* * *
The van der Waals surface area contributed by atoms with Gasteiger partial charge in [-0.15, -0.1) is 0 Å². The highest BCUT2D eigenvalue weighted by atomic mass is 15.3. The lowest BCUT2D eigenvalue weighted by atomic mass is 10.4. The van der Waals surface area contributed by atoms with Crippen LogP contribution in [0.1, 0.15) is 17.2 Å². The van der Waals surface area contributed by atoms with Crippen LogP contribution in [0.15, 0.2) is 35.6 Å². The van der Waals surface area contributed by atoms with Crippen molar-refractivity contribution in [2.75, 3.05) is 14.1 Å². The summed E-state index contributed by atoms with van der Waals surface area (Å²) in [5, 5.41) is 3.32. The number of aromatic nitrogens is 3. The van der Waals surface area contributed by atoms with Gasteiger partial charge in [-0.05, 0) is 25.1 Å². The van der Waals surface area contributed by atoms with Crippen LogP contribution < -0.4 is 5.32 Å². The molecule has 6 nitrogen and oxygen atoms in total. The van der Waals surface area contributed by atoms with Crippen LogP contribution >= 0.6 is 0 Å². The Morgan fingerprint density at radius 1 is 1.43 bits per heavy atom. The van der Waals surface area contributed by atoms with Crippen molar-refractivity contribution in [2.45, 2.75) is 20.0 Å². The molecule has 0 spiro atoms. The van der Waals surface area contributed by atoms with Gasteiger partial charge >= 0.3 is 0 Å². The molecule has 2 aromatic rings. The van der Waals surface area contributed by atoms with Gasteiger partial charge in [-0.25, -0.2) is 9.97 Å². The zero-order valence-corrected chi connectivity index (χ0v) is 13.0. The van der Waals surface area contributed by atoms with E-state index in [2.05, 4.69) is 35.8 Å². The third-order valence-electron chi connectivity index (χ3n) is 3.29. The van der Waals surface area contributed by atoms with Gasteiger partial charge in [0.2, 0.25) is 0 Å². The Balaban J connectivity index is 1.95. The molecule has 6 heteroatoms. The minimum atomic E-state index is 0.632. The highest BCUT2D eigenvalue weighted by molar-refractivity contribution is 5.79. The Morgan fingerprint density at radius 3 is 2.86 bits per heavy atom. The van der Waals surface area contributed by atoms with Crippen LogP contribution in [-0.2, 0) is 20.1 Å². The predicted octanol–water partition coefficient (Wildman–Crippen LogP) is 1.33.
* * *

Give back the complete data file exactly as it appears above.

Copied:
The van der Waals surface area contributed by atoms with Gasteiger partial charge in [-0.15, -0.1) is 0 Å². The highest BCUT2D eigenvalue weighted by atomic mass is 15.3. The lowest BCUT2D eigenvalue weighted by atomic mass is 10.4. The van der Waals surface area contributed by atoms with Crippen LogP contribution in [0.1, 0.15) is 17.2 Å². The van der Waals surface area contributed by atoms with Crippen LogP contribution in [0.15, 0.2) is 35.6 Å². The van der Waals surface area contributed by atoms with Crippen molar-refractivity contribution in [2.75, 3.05) is 14.1 Å². The summed E-state index contributed by atoms with van der Waals surface area (Å²) in [5, 5.41) is 3.32. The number of aromatic nitrogens is 3. The van der Waals surface area contributed by atoms with Gasteiger partial charge in [-0.05, 0) is 25.1 Å². The van der Waals surface area contributed by atoms with Crippen LogP contribution < -0.4 is 5.32 Å². The molecule has 6 nitrogen and oxygen atoms in total. The van der Waals surface area contributed by atoms with Crippen LogP contribution >= 0.6 is 0 Å². The Morgan fingerprint density at radius 1 is 1.43 bits per heavy atom. The van der Waals surface area contributed by atoms with Crippen molar-refractivity contribution in [2.45, 2.75) is 20.0 Å². The molecule has 0 spiro atoms. The van der Waals surface area contributed by atoms with Gasteiger partial charge >= 0.3 is 0 Å². The molecule has 2 aromatic rings. The van der Waals surface area contributed by atoms with Gasteiger partial charge in [-0.25, -0.2) is 9.97 Å². The zero-order valence-corrected chi connectivity index (χ0v) is 13.0. The van der Waals surface area contributed by atoms with E-state index in [2.05, 4.69) is 35.8 Å². The third-order valence-electron chi connectivity index (χ3n) is 3.29. The van der Waals surface area contributed by atoms with Gasteiger partial charge in [0.2, 0.25) is 0 Å². The Balaban J connectivity index is 1.95. The molecule has 6 heteroatoms. The minimum atomic E-state index is 0.632. The highest BCUT2D eigenvalue weighted by molar-refractivity contribution is 5.79. The Morgan fingerprint density at radius 3 is 2.86 bits per heavy atom. The van der Waals surface area contributed by atoms with Crippen LogP contribution in [-0.2, 0) is 20.1 Å². The predicted octanol–water partition coefficient (Wildman–Crippen LogP) is 1.33.